Ever since Stonewall, Miami has been a flashpoint for coming out

BREAKING HISTORY: Ed Sparan, operations manager for the World AIDs Museum in Ft. Lauderdale, leads a tour of the facility. (Photo by Karina Blodnieks)

BREAKING HISTORY: Ed Sparan, operations manager for the World AIDs Museum in Ft. Lauderdale, leads a tour of the facility. (Photo by Karina Blodnieks)

Faced with a decision between violence or fighting back, the nation’s LGBT community uttered its first organized call for recognition during the Stonewall riots of 1969.

From 1,200 miles away, Miami responded.

Around 2 a.m., the Stonewall Inn, a popular gay bar in New York’s Greenwich Village, was raided, resulting in a battle between New York police and the lesbian, gay, bisexual and transgender, or LGBT, community. The riots that emerged lasted a week and propelled LGBT discrimination into the national spotlight. 

“In 1970, we started saying we’re gay, and we’re proud,” said Ed Sparan, operations manager for the World AIDS Museum. “That was when the door opened for our community to express their sexuality.”

Leading up to Stonewall, Miami was no safe haven for the LGBT community. The community had survived since the 1930s through a nightlife in backroom bars, and discrimination was rampant. It was only when Stonewall shook the United States that the Miami LGBT community began to out itself. Since then, the community has experienced failed equality referendums, HIV/AIDS, staggering mental health statistics, governmental discrimination and, finally, a victory.

Throughout the 1970s, South Florida raids were common. Then, in 1977, the city found itself on the national front of LGBT issues when Miami-Dade passed one of the first U.S. ordinances prohibiting discrimination on the basis of sexual orientation.

Shortly after, though, well-known singer and Florida Citrus Commission spokeswoman Anita Bryant organized an anti-LGBT movement to repeal the legislation. 

Bryant was ultimately victorious when a countywide vote that year struck down the initiative.

“I think we’ve never really recovered from that,” said Luigi Ferrer, health services manager for PrideLines. “There has been a political divide in Miami’s LGBT community between the assimilationists and the liberationists.”

After the loss, high school student Alexei Guren created the Gay Teen Task Force. This kicked off the youth movement in Miami. The group became PrideLines, now Miami’s oldest LGBT youth organization.

“We founded a place where youth could talk to other youth while feeling safe,” Guren said. “This was the only place where we could talk about who we were and what we felt in a place where we didn’t need to worry about being kicked out of our houses.”

In 1981, the American gay community again gained national attention when the HIV/AIDS epidemic hit the United States. The media dubbed it “the gay cancer.”

Ferrer was diagnosed with HIV in 1990. In response, he became an active member of the Miami LGBT community. In 1991, he became the executive director of Body Positive, a support organization for HIV positive individuals.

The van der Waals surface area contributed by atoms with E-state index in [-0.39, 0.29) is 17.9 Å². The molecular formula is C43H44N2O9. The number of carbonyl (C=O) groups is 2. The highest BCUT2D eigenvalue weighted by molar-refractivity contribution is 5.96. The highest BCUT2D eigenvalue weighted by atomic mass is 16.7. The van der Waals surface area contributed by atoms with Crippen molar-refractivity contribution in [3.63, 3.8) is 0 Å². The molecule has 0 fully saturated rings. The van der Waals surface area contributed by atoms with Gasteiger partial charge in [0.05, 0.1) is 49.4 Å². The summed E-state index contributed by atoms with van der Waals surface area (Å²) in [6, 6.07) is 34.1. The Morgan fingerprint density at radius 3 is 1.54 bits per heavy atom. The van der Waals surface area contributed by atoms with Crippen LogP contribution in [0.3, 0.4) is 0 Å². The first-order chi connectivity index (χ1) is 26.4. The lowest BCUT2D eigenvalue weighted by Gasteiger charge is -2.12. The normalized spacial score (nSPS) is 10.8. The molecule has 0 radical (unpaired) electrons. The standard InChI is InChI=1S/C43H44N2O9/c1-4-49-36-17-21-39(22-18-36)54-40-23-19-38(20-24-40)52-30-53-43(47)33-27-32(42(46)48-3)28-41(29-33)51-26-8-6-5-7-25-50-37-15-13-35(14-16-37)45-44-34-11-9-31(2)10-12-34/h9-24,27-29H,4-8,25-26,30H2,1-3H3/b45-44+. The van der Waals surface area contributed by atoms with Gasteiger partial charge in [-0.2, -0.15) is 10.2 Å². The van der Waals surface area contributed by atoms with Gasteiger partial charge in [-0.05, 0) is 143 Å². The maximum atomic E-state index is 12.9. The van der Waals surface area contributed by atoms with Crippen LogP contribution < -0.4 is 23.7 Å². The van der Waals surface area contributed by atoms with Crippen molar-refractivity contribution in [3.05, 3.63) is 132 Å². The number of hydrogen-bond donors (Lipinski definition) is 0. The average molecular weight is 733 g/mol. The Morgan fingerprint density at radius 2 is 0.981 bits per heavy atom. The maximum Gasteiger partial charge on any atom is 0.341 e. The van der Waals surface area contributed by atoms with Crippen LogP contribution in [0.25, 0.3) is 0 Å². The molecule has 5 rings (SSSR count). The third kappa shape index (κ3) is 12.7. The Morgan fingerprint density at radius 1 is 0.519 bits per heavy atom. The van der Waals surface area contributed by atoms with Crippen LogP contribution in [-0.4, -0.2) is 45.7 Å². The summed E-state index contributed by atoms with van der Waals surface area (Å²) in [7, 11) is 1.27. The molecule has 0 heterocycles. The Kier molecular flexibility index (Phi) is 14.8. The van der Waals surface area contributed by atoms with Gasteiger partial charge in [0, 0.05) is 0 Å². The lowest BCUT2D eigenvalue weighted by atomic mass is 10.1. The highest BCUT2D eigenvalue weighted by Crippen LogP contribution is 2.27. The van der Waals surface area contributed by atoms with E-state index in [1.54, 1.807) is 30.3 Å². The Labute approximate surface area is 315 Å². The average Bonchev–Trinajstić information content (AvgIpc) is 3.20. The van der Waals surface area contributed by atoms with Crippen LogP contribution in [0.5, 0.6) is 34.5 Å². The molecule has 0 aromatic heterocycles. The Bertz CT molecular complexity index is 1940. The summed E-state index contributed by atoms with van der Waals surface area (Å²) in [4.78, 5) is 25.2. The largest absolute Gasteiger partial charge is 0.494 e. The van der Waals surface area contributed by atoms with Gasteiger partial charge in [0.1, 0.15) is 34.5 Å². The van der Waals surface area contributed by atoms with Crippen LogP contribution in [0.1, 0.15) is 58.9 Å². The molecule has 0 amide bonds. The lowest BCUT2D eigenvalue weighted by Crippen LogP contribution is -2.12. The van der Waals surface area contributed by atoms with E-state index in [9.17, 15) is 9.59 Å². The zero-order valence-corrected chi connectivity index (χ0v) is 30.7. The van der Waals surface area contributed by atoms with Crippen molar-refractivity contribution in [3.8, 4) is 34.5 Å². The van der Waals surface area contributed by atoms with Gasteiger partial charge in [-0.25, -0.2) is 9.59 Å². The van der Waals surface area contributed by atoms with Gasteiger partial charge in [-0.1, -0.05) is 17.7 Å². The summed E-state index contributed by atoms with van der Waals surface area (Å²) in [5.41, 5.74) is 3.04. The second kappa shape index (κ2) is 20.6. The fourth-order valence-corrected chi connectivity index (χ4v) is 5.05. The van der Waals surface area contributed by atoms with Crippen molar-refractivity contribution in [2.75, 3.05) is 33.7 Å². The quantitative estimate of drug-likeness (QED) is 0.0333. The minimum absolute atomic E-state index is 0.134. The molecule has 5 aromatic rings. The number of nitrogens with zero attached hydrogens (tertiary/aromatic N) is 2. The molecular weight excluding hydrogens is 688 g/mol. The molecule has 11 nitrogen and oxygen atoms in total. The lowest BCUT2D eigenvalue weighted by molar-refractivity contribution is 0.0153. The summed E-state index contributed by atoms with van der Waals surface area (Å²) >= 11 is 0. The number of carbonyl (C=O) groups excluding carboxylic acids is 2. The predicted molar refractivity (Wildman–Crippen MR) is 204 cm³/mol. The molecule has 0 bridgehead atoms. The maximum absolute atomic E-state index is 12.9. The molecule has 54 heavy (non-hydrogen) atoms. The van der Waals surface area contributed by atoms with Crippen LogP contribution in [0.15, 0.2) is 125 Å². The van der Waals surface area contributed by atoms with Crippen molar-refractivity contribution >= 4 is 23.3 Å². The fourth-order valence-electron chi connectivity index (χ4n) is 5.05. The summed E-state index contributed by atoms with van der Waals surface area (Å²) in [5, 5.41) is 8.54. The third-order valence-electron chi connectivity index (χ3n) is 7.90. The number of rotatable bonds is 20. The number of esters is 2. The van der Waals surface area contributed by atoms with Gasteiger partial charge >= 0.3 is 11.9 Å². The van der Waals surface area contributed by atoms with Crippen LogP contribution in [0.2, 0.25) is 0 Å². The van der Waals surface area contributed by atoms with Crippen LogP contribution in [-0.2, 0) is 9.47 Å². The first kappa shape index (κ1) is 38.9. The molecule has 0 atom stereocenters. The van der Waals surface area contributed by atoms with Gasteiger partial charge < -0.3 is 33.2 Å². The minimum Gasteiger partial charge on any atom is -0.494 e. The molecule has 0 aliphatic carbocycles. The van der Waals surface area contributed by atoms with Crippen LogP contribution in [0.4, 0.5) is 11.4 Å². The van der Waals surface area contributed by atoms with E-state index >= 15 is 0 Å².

Ferrer remains an advocate for the community, teaching safe sex in schools and hosting support groups for LGBT youth.

When an anti-discrimination ordinance was brought to the Florida Legislature again in 1998, lawmakers pushed it into action by one vote. Twenty-one years after the initial referendum, the Miami-Dade LGBT community was protected against discrimination.

Today, the battle has shifted.

Megan Muralles, a youth leader in the movement, says that while sexual health is still a major issue, other issues have taken center stage, such as transgender visibility, mental healthcare access, media representation and school curriculum.

“There are still movements in countries trying to legalize being gay,” Muralles said. “Every person you meet will say the movement is focused on something different because there are so many issues and so many solutions, but every one of those people are right.”

One of the recent LGBT issues South Florida weathered was the single-sex bathroom law. In 2015, state lawmakers tried to ban transgender individuals from using their preferred facilities. The bill was similar to controversial laws passed in Houston and North Carolina.

State Rep. George Moraitis, the bill’s co-sponsor, says it was meant to address women’s fears of being harassed in public restrooms. When asked for any supporting statistics, he could provide none.

“It’s kind of sad because [bills like this are] sort of divisive,” Moraitis said. “I guess some people felt like it was targeting them.”

While the bill didn’t pass the House, it reflected deeper ideas about the community.

Mental illness is another pressing issue in Miami’s modern LGBT community. The National Alliance on Mental Illness reports that lesbian, gay and bisexual youth are four times more likely to self-harm than heterosexuals. Muralles, 17, started self-harming at age 11. She had to date in secret and could not tell her parents she was in her school’s Gay-Straight Alliance.

After two years of recovery from self-injury, Muralles says she is happier with herself. She went on to speak at multiple conventions, including the 2015 Stonewall National Education Program.

Denise Palazzo, LGBT facilitator for Broward County Public Schools, says that because of youth leadership like Muralles’, every public high school in Broward County has an active Gay-Straight Alliance. Together, these clubs discuss advocacy and emotional support.

“We’re going to hear more voices,” Palazzo said. “Young people nowadays won’t stay silent about harassment. There’s much more dialogue taking place.”